Trump and Xi are, politically speaking, polar opposites. Trump wears his sentiments and desires on his Twitter account, a form of radical transparency, even by the standards of U.S. democracy. Xi, by contrast, rules a party-state that is opaque even by Chinese standards, speaking only in highly controlled settings and delivering barely digestible policy tracts in official media outlets. Trump is a minute-by-minute proposition. Xi leads a country that, while opportunistic, is following a deliberative strategy to acquire greater wealth and reach technological parity with the West.

Joe Biden is the kind of mainstream, professional politician the Chinese are used to dealing with. Xi knows him well. In 2011, a year before Xi’s elevation to head of the Communist Party, Biden traveled to China for extensive talks as part of an effort by the Obama administration to understand the incoming Chinese leader. Even if that mutual history played little role in Beijing’s calculations, the principle of noninterference has traditionally held a totemic status in China. The “Five Principles of Peaceful Coexistence,” which have ostensibly guided Chinese foreign policy since the early 1950s, include a stricture against meddling in other countries’ “internal affairs.” State media outlets have maintained a near-blackout, imposed by the propaganda authorities, on Trump’s request to investigate Hunter Biden’s involvement in a local investment fund, another sign that Beijing wants nothing to do with the American president’s antics.

Trump’s unpredictable methods and blithe willingness to dispense with long-standing taboos (such as those against phoning the president of Taiwan) initially worked well in laying the groundwork for trade negotiations. His tactics threw Beijing off balance. The Chinese liked the old way of doing business, when the two sides mixed public diplomacy with discreet back channels to reach understandings on difficult issues, out of the glare of the media. Henry Kissinger traveled in secret to Beijing in 1971 to set up rapprochement and clear the way for President Richard Nixon to visit. George H.W. Bush sent national security adviser Brent Scowcroft to China on an unannounced trip to try to reopen dialogue with Beijing after the violent 1989 crackdown on demonstrators in Tiananmen Square . More recently, Barack Obama dispatched Tom Donilon, then deputy national security adviser, and Larry Summers, director of the National Economic Council, on a low-key visit to Beijing in 2010 to try to reset relations.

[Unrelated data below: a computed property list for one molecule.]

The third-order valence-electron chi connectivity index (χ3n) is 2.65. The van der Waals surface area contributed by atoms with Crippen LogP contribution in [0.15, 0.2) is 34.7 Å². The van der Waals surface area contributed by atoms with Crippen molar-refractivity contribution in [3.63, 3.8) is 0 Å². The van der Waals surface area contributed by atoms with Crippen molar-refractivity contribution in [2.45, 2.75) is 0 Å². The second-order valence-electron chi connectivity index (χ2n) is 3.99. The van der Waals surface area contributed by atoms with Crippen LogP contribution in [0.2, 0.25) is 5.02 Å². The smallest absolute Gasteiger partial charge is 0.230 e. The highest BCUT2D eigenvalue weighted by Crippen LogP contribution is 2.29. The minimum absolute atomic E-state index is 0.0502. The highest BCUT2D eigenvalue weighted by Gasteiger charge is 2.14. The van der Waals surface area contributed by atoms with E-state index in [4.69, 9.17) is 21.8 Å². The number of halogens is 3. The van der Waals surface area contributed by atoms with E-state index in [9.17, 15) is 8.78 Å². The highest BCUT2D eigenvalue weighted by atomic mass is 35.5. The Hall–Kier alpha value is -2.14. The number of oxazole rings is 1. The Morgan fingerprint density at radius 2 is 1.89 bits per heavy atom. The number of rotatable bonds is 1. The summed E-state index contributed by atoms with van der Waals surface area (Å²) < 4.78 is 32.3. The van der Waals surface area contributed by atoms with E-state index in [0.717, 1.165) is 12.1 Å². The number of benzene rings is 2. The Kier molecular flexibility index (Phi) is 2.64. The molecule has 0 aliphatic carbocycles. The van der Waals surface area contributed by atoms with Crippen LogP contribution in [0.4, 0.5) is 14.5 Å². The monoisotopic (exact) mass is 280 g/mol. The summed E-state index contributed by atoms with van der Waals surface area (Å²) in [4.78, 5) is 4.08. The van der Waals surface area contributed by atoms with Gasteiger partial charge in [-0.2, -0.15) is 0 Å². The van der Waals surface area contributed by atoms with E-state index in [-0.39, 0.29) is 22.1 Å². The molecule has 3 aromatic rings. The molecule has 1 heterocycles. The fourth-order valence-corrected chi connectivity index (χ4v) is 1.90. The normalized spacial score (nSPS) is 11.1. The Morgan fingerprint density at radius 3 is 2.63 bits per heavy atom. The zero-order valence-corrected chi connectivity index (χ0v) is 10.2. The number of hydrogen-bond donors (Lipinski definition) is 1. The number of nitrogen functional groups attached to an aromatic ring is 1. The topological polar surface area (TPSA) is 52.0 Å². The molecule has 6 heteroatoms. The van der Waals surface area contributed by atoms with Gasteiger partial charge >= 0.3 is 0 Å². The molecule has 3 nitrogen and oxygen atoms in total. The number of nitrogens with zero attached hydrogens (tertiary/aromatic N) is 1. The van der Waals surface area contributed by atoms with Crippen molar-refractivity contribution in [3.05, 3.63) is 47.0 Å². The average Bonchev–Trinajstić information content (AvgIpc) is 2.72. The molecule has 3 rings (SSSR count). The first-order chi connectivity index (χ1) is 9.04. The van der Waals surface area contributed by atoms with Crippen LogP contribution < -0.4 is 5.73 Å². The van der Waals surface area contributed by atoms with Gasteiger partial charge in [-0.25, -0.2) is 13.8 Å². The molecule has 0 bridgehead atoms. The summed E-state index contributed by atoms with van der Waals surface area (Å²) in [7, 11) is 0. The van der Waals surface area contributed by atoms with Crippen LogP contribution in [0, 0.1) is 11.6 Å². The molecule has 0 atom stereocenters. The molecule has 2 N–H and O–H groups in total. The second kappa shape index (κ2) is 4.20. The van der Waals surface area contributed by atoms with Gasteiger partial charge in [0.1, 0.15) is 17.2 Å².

more...Trump wants China to help him win. China wants nothing to do with him.
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Old 10-13-2019, 06:36 AM
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Default Re: Trump wants China to help him win. China wants nothing to do with him.

You copied almost the entire article but left this part out.

Quote:
Trump has no interest in back channels; he blasts his Twitter foghorn, no matter what the issue or its sensitivity. He has also been tougher on China than any other president in the modern era. In China, for a while, many scholars extolled Trump as a master strategist for his ability to shape the agenda and bully the Chinese leadership.
It's no surprise the Chinese would prefer Joe Biden, they already know his price having channeled $1.5 billion to him through Hunter. The idea that Trump is appealing to the Chinese so he can win the election, not expose Biden's corruption is just Resistance propaganda. They'd rather see China continue to buy US politicians than Trump get reelected.
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Old 10-13-2019, 10:10 AM
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Default Re: Trump wants China to help him win. China wants nothing to do with him.

Quote:
Early this month, President Trump sent an SOS to China, asking its government to help him find dirt on his political opponents at home.
BWAHAHAHAHA

I'm pretty sure President Trump is colluding with China and Xi to work out some fair trade and tariff deals.